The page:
'Jews the victim of a new political correctness'

EJC President says anti-Semitism not treated as bigotry in Sweden, where 'Islamophobia' is considered a far more serious issue.

Arutz Sheva staff ,

EJC President Moshe Kantor
EJC President Moshe Kantor
European Jewish Congress

President of the European Jewish Congress (EJC) Dr. Moshe Kantor met with Sweden’s Prime Minister Stefan Löfven in Stockholm Tuesday, where they discussed many issues of shared concern, including the battle against anti-Semitism.

“Anti-Semitism remains a significant problem in Sweden. In Malmo, and other parts of the country, Jews can not be publicly identified without harassment and abuse,” Dr. Kantor said. “We still hear of many Jews leaving Sweden or seriously considering their future.”

“The recent refugee issue has brought to the fore a significant amount of hatred and bigotry," he continued. "Some of the newcomers have brought their hatreds with them and many are experiencing bigotry and racism from Swedes."

"However, because of this, it seems that there is an attempt to accommodate them, even sometimes at the expense of relations and even the security of the Jewish community,” Kantor added. 

Kantor provided many recent examples of public figures in Sweden who have expressed problematic views on Jews and have faced little sanction, although he did express satisfaction with the resignation of former Housing Minister Mehmet Kaplan for his comparison of Israel to the Nazis and his ties to ultra-nationalists.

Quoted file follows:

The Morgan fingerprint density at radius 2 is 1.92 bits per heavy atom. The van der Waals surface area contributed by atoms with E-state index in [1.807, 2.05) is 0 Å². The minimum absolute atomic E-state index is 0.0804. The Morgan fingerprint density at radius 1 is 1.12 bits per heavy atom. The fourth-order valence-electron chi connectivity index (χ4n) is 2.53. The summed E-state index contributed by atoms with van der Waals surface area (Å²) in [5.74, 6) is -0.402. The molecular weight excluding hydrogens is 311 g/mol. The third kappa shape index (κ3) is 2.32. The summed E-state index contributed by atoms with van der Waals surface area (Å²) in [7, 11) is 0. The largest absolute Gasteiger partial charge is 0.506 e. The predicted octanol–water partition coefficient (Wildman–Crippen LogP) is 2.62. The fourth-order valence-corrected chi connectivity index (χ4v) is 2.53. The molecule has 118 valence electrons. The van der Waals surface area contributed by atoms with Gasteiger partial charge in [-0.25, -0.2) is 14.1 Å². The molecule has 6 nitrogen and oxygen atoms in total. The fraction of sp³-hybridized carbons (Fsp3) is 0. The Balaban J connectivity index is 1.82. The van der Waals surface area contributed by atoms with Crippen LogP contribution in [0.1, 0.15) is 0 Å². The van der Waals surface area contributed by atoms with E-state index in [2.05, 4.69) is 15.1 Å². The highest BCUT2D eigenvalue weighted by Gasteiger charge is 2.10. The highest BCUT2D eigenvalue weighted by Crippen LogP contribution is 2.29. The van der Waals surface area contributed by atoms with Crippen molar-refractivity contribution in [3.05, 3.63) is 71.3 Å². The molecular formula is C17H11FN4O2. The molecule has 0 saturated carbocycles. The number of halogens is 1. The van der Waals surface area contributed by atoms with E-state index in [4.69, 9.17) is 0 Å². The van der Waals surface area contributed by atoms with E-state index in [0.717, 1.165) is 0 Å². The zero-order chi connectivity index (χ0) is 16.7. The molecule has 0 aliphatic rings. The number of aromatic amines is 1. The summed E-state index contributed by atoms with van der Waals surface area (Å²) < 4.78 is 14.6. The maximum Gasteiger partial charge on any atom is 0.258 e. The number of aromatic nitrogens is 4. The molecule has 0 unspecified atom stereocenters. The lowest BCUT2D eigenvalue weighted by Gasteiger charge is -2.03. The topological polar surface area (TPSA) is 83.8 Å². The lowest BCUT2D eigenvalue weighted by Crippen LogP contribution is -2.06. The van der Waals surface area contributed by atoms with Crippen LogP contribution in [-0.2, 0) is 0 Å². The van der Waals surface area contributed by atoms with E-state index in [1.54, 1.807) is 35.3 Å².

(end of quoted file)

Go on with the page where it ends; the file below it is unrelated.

“Despite more Muslims coming to Sweden and more Jews fleeing Sweden -- or perhaps because of it -- the majority of the anti-racism activists in Sweden consider "Islamophobia" the far more serious problem,” Dr. Kantor continued. “Anti-Semitism is almost not seen as an equal bigotry, when the fight against it should be prioritized.”

“All of this, and much more, is ensuring that Sweden’s Jews do not feel safe, and even worse, they do not feel that the abuse aimed at them is taken seriously, or sometimes is ignored completely. Jews have become the victims of a new political correctness.”

The discussion also focused on the issue of immigrants and refugees and the attempts to integrate them into society.

“As Europeans we should be greatly sensitive to the suffering of others, especially those who are running away from oppression, but we can not afford to import those conflicts and the mindset of hatred which sometimes created them, onto the European continent,” Dr. Kantor said. “We should send a very strong message that those who want to call Europe home, can not just be given a housing and care but also they  must instill our values, especially that of tolerance.”

“The Jews are a great example of a people who also ran away from oppression and destruction but always became extremely loyal citizens regardless of where we lived and this should be the model.”

The EJC welcomes the recent government initiative to support the security work of religious communities, like the Jewish community, Dr. Kantor told Prime Minister Löfven.